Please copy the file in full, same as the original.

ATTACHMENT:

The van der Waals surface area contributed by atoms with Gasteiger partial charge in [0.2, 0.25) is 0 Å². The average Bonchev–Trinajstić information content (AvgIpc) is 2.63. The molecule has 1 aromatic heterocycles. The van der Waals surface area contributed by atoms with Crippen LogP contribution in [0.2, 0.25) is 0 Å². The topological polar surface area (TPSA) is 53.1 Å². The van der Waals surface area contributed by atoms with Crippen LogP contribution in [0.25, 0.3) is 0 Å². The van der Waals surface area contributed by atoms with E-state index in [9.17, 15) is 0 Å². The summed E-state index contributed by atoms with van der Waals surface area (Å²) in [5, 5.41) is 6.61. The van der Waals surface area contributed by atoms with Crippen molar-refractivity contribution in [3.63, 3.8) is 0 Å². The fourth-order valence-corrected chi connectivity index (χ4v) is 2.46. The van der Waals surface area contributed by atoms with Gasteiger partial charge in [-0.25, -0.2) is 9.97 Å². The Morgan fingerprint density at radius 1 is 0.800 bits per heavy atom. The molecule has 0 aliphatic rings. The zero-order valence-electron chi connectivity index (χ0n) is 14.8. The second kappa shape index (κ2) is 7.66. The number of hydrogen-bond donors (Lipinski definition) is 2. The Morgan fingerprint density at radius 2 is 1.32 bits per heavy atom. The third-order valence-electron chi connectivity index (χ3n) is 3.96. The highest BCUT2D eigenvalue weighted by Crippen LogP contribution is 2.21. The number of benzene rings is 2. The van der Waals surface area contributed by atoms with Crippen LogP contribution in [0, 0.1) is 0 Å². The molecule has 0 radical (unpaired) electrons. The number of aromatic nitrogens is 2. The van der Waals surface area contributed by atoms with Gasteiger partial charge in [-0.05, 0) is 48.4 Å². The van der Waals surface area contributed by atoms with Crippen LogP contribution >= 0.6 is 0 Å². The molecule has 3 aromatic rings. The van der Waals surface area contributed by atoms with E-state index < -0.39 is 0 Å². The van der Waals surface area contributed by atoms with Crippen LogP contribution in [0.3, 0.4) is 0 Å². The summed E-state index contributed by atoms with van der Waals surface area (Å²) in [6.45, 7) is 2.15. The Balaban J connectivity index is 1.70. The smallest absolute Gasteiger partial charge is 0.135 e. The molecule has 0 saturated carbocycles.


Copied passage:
The van der Waals surface area contributed by atoms with Gasteiger partial charge in [0.2, 0.25) is 0 Å². The average Bonchev–Trinajstić information content (AvgIpc) is 2.63. The molecule has 1 aromatic heterocycles. The van der Waals surface area contributed by atoms with Crippen LogP contribution in [0.2, 0.25) is 0 Å². The topological polar surface area (TPSA) is 53.1 Å². The van der Waals surface area contributed by atoms with Crippen LogP contribution in [0.25, 0.3) is 0 Å². The van der Waals surface area contributed by atoms with E-state index in [9.17, 15) is 0 Å². The summed E-state index contributed by atoms with van der Waals surface area (Å²) in [5, 5.41) is 6.61. The van der Waals surface area contributed by atoms with Crippen molar-refractivity contribution in [3.63, 3.8) is 0 Å². The fourth-order valence-corrected chi connectivity index (χ4v) is 2.46. The van der Waals surface area contributed by atoms with Gasteiger partial charge in [-0.25, -0.2) is 9.97 Å². The Morgan fingerprint density at radius 1 is 0.800 bits per heavy atom. The molecule has 0 aliphatic rings. The zero-order valence-electron chi connectivity index (χ0n) is 14.8. The second kappa shape index (κ2) is 7.66. The number of hydrogen-bond donors (Lipinski definition) is 2. The Morgan fingerprint density at radius 2 is 1.32 bits per heavy atom. The third-order valence-electron chi connectivity index (χ3n) is 3.96. The highest BCUT2D eigenvalue weighted by Crippen LogP contribution is 2.21. The number of benzene rings is 2. The van der Waals surface area contributed by atoms with Crippen LogP contribution in [0, 0.1) is 0 Å². The molecule has 0 radical (unpaired) electrons. The number of aromatic nitrogens is 2. The van der Waals surface area contributed by atoms with Gasteiger partial charge in [-0.05, 0) is 48.4 Å². The van der Waals surface area contributed by atoms with Crippen LogP contribution >= 0.6 is 0 Å². The molecule has 3 aromatic rings. The van der Waals surface area contributed by atoms with E-state index < -0.39 is 0 Å². The van der Waals surface area contributed by atoms with Crippen LogP contribution in [0.3, 0.4) is 0 Å². The summed E-state index contributed by atoms with van der Waals surface area (Å²) in [6.45, 7) is 2.15. The Balaban J connectivity index is 1.70. The smallest absolute Gasteiger partial charge is 0.135 e. The molecule has 0 saturated carbocycles.